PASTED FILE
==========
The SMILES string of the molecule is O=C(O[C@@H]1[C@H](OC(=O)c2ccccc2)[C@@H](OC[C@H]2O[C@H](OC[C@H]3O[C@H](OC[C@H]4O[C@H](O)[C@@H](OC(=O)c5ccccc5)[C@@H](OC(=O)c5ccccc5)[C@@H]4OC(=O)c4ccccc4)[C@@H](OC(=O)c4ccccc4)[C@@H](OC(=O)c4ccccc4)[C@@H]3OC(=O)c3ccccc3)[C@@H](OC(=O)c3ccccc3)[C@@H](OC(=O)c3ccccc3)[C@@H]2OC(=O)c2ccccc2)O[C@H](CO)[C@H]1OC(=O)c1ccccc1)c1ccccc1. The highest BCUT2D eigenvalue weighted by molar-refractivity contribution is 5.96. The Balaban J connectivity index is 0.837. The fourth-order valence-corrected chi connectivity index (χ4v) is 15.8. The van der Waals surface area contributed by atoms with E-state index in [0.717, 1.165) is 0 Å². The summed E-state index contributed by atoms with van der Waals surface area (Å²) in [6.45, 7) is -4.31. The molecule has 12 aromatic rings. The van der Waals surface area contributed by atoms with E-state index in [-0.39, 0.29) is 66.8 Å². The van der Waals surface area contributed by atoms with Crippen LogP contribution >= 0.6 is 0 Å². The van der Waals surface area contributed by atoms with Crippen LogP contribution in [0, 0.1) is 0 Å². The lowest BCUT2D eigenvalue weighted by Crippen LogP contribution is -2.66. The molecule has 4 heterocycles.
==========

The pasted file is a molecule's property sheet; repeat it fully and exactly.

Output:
The SMILES string of the molecule is O=C(O[C@@H]1[C@H](OC(=O)c2ccccc2)[C@@H](OC[C@H]2O[C@H](OC[C@H]3O[C@H](OC[C@H]4O[C@H](O)[C@@H](OC(=O)c5ccccc5)[C@@H](OC(=O)c5ccccc5)[C@@H]4OC(=O)c4ccccc4)[C@@H](OC(=O)c4ccccc4)[C@@H](OC(=O)c4ccccc4)[C@@H]3OC(=O)c3ccccc3)[C@@H](OC(=O)c3ccccc3)[C@@H](OC(=O)c3ccccc3)[C@@H]2OC(=O)c2ccccc2)O[C@H](CO)[C@H]1OC(=O)c1ccccc1)c1ccccc1. The highest BCUT2D eigenvalue weighted by molar-refractivity contribution is 5.96. The Balaban J connectivity index is 0.837. The fourth-order valence-corrected chi connectivity index (χ4v) is 15.8. The van der Waals surface area contributed by atoms with E-state index in [0.717, 1.165) is 0 Å². The summed E-state index contributed by atoms with van der Waals surface area (Å²) in [6.45, 7) is -4.31. The molecule has 12 aromatic rings. The van der Waals surface area contributed by atoms with E-state index in [-0.39, 0.29) is 66.8 Å². The van der Waals surface area contributed by atoms with Crippen LogP contribution >= 0.6 is 0 Å². The van der Waals surface area contributed by atoms with Crippen LogP contribution in [0, 0.1) is 0 Å². The lowest BCUT2D eigenvalue weighted by Crippen LogP contribution is -2.66. The molecule has 4 heterocycles.